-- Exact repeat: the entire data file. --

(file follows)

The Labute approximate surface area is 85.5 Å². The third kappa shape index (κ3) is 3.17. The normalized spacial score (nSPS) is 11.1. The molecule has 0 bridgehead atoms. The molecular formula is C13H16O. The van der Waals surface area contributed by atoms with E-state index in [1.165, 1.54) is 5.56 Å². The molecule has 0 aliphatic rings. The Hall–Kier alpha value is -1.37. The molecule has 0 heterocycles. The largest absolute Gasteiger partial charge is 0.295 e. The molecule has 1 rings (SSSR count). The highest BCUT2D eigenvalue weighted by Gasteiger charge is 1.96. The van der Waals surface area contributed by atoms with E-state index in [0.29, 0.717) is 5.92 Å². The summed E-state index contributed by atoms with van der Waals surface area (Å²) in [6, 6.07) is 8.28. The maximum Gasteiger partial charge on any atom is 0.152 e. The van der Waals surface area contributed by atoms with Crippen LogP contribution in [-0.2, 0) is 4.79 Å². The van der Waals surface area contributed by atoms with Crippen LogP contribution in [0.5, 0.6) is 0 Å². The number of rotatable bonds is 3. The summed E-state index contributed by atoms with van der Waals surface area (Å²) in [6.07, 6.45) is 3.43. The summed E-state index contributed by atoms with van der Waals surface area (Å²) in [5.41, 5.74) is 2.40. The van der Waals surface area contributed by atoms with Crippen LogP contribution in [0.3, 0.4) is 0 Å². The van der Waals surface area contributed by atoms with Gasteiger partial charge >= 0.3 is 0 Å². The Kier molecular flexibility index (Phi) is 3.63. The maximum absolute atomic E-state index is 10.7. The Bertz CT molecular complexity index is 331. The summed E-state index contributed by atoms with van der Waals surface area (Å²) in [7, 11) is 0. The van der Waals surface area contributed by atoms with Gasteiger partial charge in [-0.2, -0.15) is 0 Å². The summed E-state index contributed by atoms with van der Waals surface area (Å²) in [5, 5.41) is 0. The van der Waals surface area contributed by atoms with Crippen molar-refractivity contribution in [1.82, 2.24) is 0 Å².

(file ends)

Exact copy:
The Labute approximate surface area is 85.5 Å². The third kappa shape index (κ3) is 3.17. The normalized spacial score (nSPS) is 11.1. The molecule has 0 bridgehead atoms. The molecular formula is C13H16O. The van der Waals surface area contributed by atoms with E-state index in [1.165, 1.54) is 5.56 Å². The molecule has 0 aliphatic rings. The Hall–Kier alpha value is -1.37. The molecule has 0 heterocycles. The largest absolute Gasteiger partial charge is 0.295 e. The molecule has 1 rings (SSSR count). The highest BCUT2D eigenvalue weighted by Gasteiger charge is 1.96. The van der Waals surface area contributed by atoms with E-state index in [0.29, 0.717) is 5.92 Å². The summed E-state index contributed by atoms with van der Waals surface area (Å²) in [6, 6.07) is 8.28. The maximum Gasteiger partial charge on any atom is 0.152 e. The van der Waals surface area contributed by atoms with Crippen LogP contribution in [-0.2, 0) is 4.79 Å². The van der Waals surface area contributed by atoms with Crippen LogP contribution in [0.5, 0.6) is 0 Å². The number of rotatable bonds is 3. The summed E-state index contributed by atoms with van der Waals surface area (Å²) in [6.07, 6.45) is 3.43. The summed E-state index contributed by atoms with van der Waals surface area (Å²) in [5.41, 5.74) is 2.40. The van der Waals surface area contributed by atoms with Crippen LogP contribution in [0.3, 0.4) is 0 Å². The van der Waals surface area contributed by atoms with Gasteiger partial charge >= 0.3 is 0 Å². The Kier molecular flexibility index (Phi) is 3.63. The maximum absolute atomic E-state index is 10.7. The Bertz CT molecular complexity index is 331. The summed E-state index contributed by atoms with van der Waals surface area (Å²) in [7, 11) is 0. The van der Waals surface area contributed by atoms with Gasteiger partial charge in [-0.2, -0.15) is 0 Å². The summed E-state index contributed by atoms with van der Waals surface area (Å²) in [5, 5.41) is 0. The van der Waals surface area contributed by atoms with Crippen molar-refractivity contribution in [1.82, 2.24) is 0 Å².